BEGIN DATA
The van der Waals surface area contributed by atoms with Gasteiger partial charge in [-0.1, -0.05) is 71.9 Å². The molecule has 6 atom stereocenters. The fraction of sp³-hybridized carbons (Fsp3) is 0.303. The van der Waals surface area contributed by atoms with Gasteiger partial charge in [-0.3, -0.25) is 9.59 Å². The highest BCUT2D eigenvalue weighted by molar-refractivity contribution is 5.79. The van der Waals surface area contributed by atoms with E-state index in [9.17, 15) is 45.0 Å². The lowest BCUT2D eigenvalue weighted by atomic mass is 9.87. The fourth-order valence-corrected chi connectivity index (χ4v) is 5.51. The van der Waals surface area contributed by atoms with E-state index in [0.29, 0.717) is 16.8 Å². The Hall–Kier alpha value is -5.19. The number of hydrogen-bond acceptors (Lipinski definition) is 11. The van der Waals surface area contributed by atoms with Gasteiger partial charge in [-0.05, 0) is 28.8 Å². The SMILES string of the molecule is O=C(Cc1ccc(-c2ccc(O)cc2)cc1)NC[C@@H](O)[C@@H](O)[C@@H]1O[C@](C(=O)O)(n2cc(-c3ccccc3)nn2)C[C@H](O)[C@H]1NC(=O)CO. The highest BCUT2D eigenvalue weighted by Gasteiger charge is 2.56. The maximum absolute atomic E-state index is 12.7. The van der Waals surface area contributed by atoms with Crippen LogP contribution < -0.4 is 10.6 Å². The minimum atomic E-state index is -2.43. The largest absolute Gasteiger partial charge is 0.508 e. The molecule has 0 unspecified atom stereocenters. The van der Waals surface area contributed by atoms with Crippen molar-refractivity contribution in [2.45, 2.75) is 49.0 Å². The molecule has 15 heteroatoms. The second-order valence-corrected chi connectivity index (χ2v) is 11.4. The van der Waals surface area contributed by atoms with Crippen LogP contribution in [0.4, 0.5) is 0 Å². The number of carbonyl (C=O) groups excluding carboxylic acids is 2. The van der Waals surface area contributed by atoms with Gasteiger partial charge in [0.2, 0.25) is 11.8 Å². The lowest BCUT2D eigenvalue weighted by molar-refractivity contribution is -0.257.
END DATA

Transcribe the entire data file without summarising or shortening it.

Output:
The van der Waals surface area contributed by atoms with Gasteiger partial charge in [-0.1, -0.05) is 71.9 Å². The molecule has 6 atom stereocenters. The fraction of sp³-hybridized carbons (Fsp3) is 0.303. The van der Waals surface area contributed by atoms with Gasteiger partial charge in [-0.3, -0.25) is 9.59 Å². The highest BCUT2D eigenvalue weighted by molar-refractivity contribution is 5.79. The van der Waals surface area contributed by atoms with E-state index in [9.17, 15) is 45.0 Å². The lowest BCUT2D eigenvalue weighted by atomic mass is 9.87. The fourth-order valence-corrected chi connectivity index (χ4v) is 5.51. The van der Waals surface area contributed by atoms with E-state index in [0.29, 0.717) is 16.8 Å². The Hall–Kier alpha value is -5.19. The number of hydrogen-bond acceptors (Lipinski definition) is 11. The van der Waals surface area contributed by atoms with Gasteiger partial charge in [-0.05, 0) is 28.8 Å². The SMILES string of the molecule is O=C(Cc1ccc(-c2ccc(O)cc2)cc1)NC[C@@H](O)[C@@H](O)[C@@H]1O[C@](C(=O)O)(n2cc(-c3ccccc3)nn2)C[C@H](O)[C@H]1NC(=O)CO. The highest BCUT2D eigenvalue weighted by Gasteiger charge is 2.56. The maximum absolute atomic E-state index is 12.7. The van der Waals surface area contributed by atoms with Crippen LogP contribution < -0.4 is 10.6 Å². The minimum atomic E-state index is -2.43. The largest absolute Gasteiger partial charge is 0.508 e. The molecule has 0 unspecified atom stereocenters. The van der Waals surface area contributed by atoms with Crippen molar-refractivity contribution in [2.45, 2.75) is 49.0 Å². The molecule has 15 heteroatoms. The second-order valence-corrected chi connectivity index (χ2v) is 11.4. The van der Waals surface area contributed by atoms with Crippen LogP contribution in [0.4, 0.5) is 0 Å². The number of carbonyl (C=O) groups excluding carboxylic acids is 2. The van der Waals surface area contributed by atoms with Gasteiger partial charge in [0.2, 0.25) is 11.8 Å². The lowest BCUT2D eigenvalue weighted by molar-refractivity contribution is -0.257.